The TDD team at Microsoft did most of their development using a hybrid version of TDD. By hybrid we mean that these projects as with almost all projects at Microsoft had detailed requirements documents written. These detailed requirements documents drove the test and development effort. There were also design meetings and review sessions. This explains our reason to call this a hybrid-TDD approach, as agile teams typically do not have design review meetings.
Quality and Productivity Results
We measure the quality of the software products in terms of defect density computed as defects/thousand lines of code (KLOC).
“When software is being developed, a person makes an error that results in a physical
fault (or defect) in a software element. When this element is executed, traversal of the
fault or defect may put the element (or system) into an erroneous state. When this
erroneous state results in an externally visible anomaly, we say that a failure has
occurred” (IEEE 1988).
All the teams demonstrated a significant drop in defect density: 40% for the IBM team; 60–90% for the Microsoft teams.
Another interesting observation from the outcome measures in Table 3 is the increase in time to develop the features attributed to the usage of the TDD practice, as subjectively estimated by management. The increase in development time ranges from 15% to 35%. From an efficacy perspective this increase in development time is offset by the by the reduced maintenance costs due to the improvement in quality (Erdogmus and Williams 2003), an observation that was backed up the product teams at Microsoft and IBM.
– Start TDD from the beginning of projects. Do not stop in the middle and claim it doesn’t work. Do not start TDD late in the project cycle when the design has already been decided and majority of the code has been written. TDD is best done incrementally and continuously.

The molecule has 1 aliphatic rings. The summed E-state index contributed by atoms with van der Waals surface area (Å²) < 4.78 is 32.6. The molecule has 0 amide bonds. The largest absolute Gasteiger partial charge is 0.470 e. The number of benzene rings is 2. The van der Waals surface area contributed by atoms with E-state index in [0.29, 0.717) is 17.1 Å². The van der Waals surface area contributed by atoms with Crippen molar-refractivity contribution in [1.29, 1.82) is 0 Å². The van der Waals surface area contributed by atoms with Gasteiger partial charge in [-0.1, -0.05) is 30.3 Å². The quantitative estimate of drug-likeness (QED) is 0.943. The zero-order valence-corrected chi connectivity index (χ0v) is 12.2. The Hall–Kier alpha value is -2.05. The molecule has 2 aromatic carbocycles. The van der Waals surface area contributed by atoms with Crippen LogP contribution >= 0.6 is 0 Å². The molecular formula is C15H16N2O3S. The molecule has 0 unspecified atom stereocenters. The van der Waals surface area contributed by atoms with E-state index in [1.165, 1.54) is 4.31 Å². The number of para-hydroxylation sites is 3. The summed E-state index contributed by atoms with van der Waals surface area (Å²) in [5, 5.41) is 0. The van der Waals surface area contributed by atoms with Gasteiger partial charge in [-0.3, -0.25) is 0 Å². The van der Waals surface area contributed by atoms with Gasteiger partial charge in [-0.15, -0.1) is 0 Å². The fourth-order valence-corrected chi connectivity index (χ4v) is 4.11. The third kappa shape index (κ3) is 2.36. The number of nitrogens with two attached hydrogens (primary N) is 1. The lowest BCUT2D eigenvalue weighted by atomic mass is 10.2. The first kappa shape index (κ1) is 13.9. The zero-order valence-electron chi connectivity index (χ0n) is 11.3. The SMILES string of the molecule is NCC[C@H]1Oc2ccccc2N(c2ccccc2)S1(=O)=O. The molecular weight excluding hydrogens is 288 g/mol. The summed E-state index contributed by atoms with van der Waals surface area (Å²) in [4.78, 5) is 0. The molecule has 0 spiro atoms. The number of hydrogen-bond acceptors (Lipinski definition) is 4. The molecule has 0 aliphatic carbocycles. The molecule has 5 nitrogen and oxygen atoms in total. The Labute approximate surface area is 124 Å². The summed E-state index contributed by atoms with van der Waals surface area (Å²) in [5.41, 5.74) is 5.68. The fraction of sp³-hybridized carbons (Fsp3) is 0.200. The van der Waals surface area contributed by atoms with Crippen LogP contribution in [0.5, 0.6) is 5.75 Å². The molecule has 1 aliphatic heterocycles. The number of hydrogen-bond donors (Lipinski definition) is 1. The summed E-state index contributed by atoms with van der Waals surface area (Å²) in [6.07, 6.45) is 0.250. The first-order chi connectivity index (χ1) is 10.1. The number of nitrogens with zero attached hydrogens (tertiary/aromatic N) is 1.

– For a team new to TDD, introduce automated build test integration towards the second third of the development phase—not too early but not too late. If this is a “Greenfield” project, adding the automated build test towards the second third of the development schedule allows the team to adjust to and become familiar with TDD. Prior to the automated build test integration, each developer should run all the test cases on their own machine.
– Convince the development team to add new tests every time a problem is found, no matter when the problem is found. By doing so, the unit test suites improve during the development and test phases.
– Get the test team involved and knowledgeable about the TDD approach. The test team should not accept new development release if the unit tests are failing.
– Hold a thorough review of an initial unit test plan, setting an ambitious goal of having the highest possible (agreed upon) code coverage targets.
– Constantly running the unit tests cases in a daily automatic build (or continuous integration); tests run should become the heartbeat of the system as well as a means to track progress of the development. This also gives a level of confidence to the team when new features are added.
– Encourage fast unit test execution and efficient unit test design. Test execution speed is very important since when all the tests are integrated, the complete execution can become quite long for a reasonably-sized project and when using constant test executions. Tests results are important early and often; they provide feedback on the current state of the system. Further, the faster the execution of the tests the more likely developers themselves will run the tests without waiting for the automated build tests results. Such constant execution of tests by developers may also result in faster unit tests additions and fixes.
– Share unit tests. Developers’ sharing their unit tests, as an essential practice of TDD, helps identify integration issues early on.
– Track the project using measurements. Count the number of test cases, code coverage, bugs found and fixed, source code count, test code count, and trend across time, to identify problems and to determine if TDD is working for you.
– Check morale of the team at the beginning and end of the project. Conduct periodical and informal surveys to gauge developers’ opinions on the TDD process and on their willingness to apply it in the future.